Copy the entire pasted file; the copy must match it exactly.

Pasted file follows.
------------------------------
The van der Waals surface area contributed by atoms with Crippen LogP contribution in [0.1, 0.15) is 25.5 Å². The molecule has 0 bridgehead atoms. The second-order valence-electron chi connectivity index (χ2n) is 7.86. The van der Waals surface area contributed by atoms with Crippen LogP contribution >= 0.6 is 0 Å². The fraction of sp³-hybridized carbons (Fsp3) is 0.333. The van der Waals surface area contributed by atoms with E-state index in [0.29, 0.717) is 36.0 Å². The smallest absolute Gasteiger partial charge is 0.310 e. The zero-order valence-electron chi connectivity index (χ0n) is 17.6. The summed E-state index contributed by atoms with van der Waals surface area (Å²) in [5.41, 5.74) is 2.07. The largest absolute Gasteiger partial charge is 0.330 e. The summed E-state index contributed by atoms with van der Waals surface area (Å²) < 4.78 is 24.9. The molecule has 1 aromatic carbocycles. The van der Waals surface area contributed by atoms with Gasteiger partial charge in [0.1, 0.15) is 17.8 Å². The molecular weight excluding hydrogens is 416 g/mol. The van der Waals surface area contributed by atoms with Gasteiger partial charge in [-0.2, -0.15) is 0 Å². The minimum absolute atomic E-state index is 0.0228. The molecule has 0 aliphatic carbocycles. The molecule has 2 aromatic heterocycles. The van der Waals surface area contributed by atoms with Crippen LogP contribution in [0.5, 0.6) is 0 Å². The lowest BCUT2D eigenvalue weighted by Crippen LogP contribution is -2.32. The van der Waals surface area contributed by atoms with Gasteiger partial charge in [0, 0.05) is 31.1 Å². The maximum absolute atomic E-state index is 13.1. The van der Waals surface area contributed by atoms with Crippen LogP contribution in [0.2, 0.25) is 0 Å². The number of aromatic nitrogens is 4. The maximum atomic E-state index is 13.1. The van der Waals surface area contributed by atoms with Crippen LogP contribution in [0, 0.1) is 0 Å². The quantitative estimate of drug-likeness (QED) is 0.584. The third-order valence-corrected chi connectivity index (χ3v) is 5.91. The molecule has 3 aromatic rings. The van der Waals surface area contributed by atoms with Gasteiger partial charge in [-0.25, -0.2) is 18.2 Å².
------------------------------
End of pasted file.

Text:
The van der Waals surface area contributed by atoms with Crippen LogP contribution in [0.1, 0.15) is 25.5 Å². The molecule has 0 bridgehead atoms. The second-order valence-electron chi connectivity index (χ2n) is 7.86. The van der Waals surface area contributed by atoms with Crippen LogP contribution >= 0.6 is 0 Å². The fraction of sp³-hybridized carbons (Fsp3) is 0.333. The van der Waals surface area contributed by atoms with E-state index in [0.29, 0.717) is 36.0 Å². The smallest absolute Gasteiger partial charge is 0.310 e. The zero-order valence-electron chi connectivity index (χ0n) is 17.6. The summed E-state index contributed by atoms with van der Waals surface area (Å²) in [5.41, 5.74) is 2.07. The largest absolute Gasteiger partial charge is 0.330 e. The summed E-state index contributed by atoms with van der Waals surface area (Å²) < 4.78 is 24.9. The molecule has 1 aromatic carbocycles. The van der Waals surface area contributed by atoms with Gasteiger partial charge in [0.1, 0.15) is 17.8 Å². The molecular weight excluding hydrogens is 416 g/mol. The van der Waals surface area contributed by atoms with Gasteiger partial charge in [-0.2, -0.15) is 0 Å². The minimum absolute atomic E-state index is 0.0228. The molecule has 0 aliphatic carbocycles. The molecule has 2 aromatic heterocycles. The van der Waals surface area contributed by atoms with Crippen LogP contribution in [0.5, 0.6) is 0 Å². The lowest BCUT2D eigenvalue weighted by Crippen LogP contribution is -2.32. The van der Waals surface area contributed by atoms with Gasteiger partial charge in [0, 0.05) is 31.1 Å². The maximum absolute atomic E-state index is 13.1. The van der Waals surface area contributed by atoms with Crippen LogP contribution in [0.2, 0.25) is 0 Å². The number of aromatic nitrogens is 4. The maximum atomic E-state index is 13.1. The van der Waals surface area contributed by atoms with Crippen LogP contribution in [0, 0.1) is 0 Å². The quantitative estimate of drug-likeness (QED) is 0.584. The third-order valence-corrected chi connectivity index (χ3v) is 5.91. The molecule has 3 aromatic rings. The van der Waals surface area contributed by atoms with Gasteiger partial charge in [-0.25, -0.2) is 18.2 Å².